Canadian rock heroes take centre stage at Burlington festival this weekend

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Published June 12, 2024 at 3:14 pm

Anthony Urciuoli/hamilton.insauga.com photo
Kim MItchell will be a headlining performer at the Sound of Music Festival.

More than 450,000 people are expected to cram into Burlington this weekend for the Sound of Music Festival.

Starting tomorrow (June 13) and running straight through Sunday, musical acts of every genre will take the stage at Spencer Smith Park with special emphasis this year on classic Canadian rockers in what is billed as the country’s largest free music event.

Kim Mitchell, famous frontman for the band Max Webster whose solo career has garnered a loyal following, will be headlining the festival on Saturday night.

A Canadian music icon who has been part of the music landscape for six decades, Mitchell has created several rock anthems including Go For Soda. Rock N Ron Duty, Patio Lanterns, Am a Wild Party. Easy TO Tame and All We Are as well as those from his days with Max Webster.

As well, Jim Cuddy has been added to the mix when he takes the stage on Sunday.

One of the founders of Blue Rodeo, Cuddy is another highly recognized voice in the Canadian music scene selling more than five million records worldwide that have included hits Try, 5 Day In May, and Bad Timing. As a group Blue Rodeo won countless JUNO Awards, been inducted into the Canadian Music Hall of Fame, received a star on Canada’s Walk of Fame and was invested as an Officer of the Order of Canada. As a solo artist, Cuddy has released several highly acclaimed records.

They will be joined by other classic Canadian artists such Trooper, Chilliwack, Strange Advance, Northern Pikes and Lowest of the Low but other headliners include Tyler Shaw, Priyanka, 4Korners, Kathleen Edwards, Ash Malloy and the Spin Doctors.

“This is it, we are ready, if the weather holds up we are in store for a great weekend,” said Dave Shepherd, chair of the festival’s board of directors who points out the event is entirely run by local volunteers.

Shepherd said the focus this year has been on bringing in Canadian talent, names that the public knows, and trying to appeal to a broad audience.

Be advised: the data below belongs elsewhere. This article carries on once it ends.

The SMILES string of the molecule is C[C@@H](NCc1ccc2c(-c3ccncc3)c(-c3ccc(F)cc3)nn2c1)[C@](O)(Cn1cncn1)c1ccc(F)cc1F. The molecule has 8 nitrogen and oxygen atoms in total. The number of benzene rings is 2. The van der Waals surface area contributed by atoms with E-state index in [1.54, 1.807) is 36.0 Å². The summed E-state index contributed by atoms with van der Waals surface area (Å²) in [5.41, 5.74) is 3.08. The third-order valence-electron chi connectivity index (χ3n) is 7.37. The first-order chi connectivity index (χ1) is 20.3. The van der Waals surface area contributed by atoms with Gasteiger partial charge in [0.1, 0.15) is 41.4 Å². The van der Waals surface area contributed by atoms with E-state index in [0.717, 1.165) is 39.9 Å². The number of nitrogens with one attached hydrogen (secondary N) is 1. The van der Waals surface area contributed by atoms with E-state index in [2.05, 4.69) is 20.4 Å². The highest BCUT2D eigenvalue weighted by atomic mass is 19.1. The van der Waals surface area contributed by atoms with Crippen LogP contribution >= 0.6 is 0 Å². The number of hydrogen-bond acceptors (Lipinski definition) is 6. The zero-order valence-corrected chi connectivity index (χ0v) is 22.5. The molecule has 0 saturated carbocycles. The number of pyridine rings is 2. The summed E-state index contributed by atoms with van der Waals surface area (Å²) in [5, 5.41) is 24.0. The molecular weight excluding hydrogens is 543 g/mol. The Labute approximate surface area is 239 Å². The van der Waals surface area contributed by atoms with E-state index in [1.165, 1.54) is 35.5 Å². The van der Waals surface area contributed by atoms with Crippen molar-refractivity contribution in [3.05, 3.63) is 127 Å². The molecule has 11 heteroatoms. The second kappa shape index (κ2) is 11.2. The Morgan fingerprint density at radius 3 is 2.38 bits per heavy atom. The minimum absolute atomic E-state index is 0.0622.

He said arranging a festival of this size is a large undertaking and that booking top acts can be a challenge as the Sound of Music has to compete with other festivals and tours.

However, he said the artists recognize the significance of SOM and make time to work it into their schedules.

“We’ve been around for 44 years and it attracts a lot of people,” Shepherd explained. “The artists know this, they know that it is an important part of the festival season, and those that want to play here make sure they are here.”

While many of the headliners saw their hitmaking days back in the ’70s or ’80s, Shepherd said the music they offer is no less viable and the talent is still evident.

“These bands sounded great 20 years ago and are even better now,” he said. “They are great musicians and they love to perform.”

Aside from the musical performances, Shepherd said several family-friendly events will be featured throughout the four days.

The Streetfest will take over Brant Street from Caroline Street to Lakeshore Road which will closed off from traffic on Saturday and Sunday. There will be street musicians, dancing, shopping opportunities and plenty of opportunities to dine and local restaurants.

As well, the Grande Festival Parade takes place Saturday morning where marching bands, whimsical floats, and unique and vintage vehicles take over the downtown streets.

While parking is at a premium in downtown Burlington, Shepherd urged those who don’t live in the area to take the shuttle bus to the site, carpool or take a taxi.

“It’s going to be crowded,” he said, “but this is what you do in Burlington at this time every year. You come to the Sound of Music and you have fun.”

A complete line-up of events, schedules, performers and transportation information can be found at soundofmusic.ca.

 

 

 

 

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